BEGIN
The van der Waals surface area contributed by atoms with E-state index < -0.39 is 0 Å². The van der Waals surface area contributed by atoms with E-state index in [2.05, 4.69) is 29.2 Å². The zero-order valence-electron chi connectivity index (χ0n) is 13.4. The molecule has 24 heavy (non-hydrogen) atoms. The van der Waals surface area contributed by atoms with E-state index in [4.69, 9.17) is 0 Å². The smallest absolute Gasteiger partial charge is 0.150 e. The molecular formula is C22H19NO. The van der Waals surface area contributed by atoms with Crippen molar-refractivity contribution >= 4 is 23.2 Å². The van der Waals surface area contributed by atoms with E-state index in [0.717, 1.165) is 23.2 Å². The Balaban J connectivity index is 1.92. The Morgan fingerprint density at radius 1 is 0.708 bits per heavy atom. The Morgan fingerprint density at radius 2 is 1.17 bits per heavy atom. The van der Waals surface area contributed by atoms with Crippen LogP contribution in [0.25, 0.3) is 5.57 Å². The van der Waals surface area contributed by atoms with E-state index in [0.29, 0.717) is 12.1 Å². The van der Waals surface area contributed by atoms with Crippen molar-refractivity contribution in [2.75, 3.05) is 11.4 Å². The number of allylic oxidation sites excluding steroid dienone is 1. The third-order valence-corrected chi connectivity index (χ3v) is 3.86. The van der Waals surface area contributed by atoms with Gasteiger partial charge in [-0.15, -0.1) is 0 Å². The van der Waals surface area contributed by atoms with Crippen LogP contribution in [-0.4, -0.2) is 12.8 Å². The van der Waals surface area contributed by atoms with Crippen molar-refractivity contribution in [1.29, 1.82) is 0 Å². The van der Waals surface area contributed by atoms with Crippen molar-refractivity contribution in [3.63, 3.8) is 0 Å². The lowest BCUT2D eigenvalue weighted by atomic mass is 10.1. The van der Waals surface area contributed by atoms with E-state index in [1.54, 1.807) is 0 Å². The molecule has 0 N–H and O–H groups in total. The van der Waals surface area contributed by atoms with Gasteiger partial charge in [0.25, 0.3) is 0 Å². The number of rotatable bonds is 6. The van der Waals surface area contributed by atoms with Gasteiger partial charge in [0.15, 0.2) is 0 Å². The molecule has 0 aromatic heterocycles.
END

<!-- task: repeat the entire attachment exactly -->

The van der Waals surface area contributed by atoms with E-state index < -0.39 is 0 Å². The van der Waals surface area contributed by atoms with E-state index in [2.05, 4.69) is 29.2 Å². The zero-order valence-electron chi connectivity index (χ0n) is 13.4. The molecule has 24 heavy (non-hydrogen) atoms. The van der Waals surface area contributed by atoms with E-state index in [4.69, 9.17) is 0 Å². The smallest absolute Gasteiger partial charge is 0.150 e. The molecular formula is C22H19NO. The van der Waals surface area contributed by atoms with Crippen molar-refractivity contribution >= 4 is 23.2 Å². The van der Waals surface area contributed by atoms with E-state index in [0.717, 1.165) is 23.2 Å². The Balaban J connectivity index is 1.92. The Morgan fingerprint density at radius 1 is 0.708 bits per heavy atom. The Morgan fingerprint density at radius 2 is 1.17 bits per heavy atom. The van der Waals surface area contributed by atoms with Crippen LogP contribution in [0.25, 0.3) is 5.57 Å². The van der Waals surface area contributed by atoms with E-state index in [0.29, 0.717) is 12.1 Å². The van der Waals surface area contributed by atoms with Crippen molar-refractivity contribution in [2.75, 3.05) is 11.4 Å². The number of allylic oxidation sites excluding steroid dienone is 1. The third-order valence-corrected chi connectivity index (χ3v) is 3.86. The van der Waals surface area contributed by atoms with Gasteiger partial charge in [-0.15, -0.1) is 0 Å². The van der Waals surface area contributed by atoms with Crippen LogP contribution in [-0.4, -0.2) is 12.8 Å². The van der Waals surface area contributed by atoms with Crippen molar-refractivity contribution in [1.29, 1.82) is 0 Å². The van der Waals surface area contributed by atoms with Crippen molar-refractivity contribution in [3.63, 3.8) is 0 Å². The lowest BCUT2D eigenvalue weighted by atomic mass is 10.1. The van der Waals surface area contributed by atoms with E-state index in [1.54, 1.807) is 0 Å². The molecule has 0 N–H and O–H groups in total. The van der Waals surface area contributed by atoms with Gasteiger partial charge in [0.25, 0.3) is 0 Å². The number of rotatable bonds is 6. The van der Waals surface area contributed by atoms with Gasteiger partial charge in [0.15, 0.2) is 0 Å². The molecule has 0 aromatic heterocycles.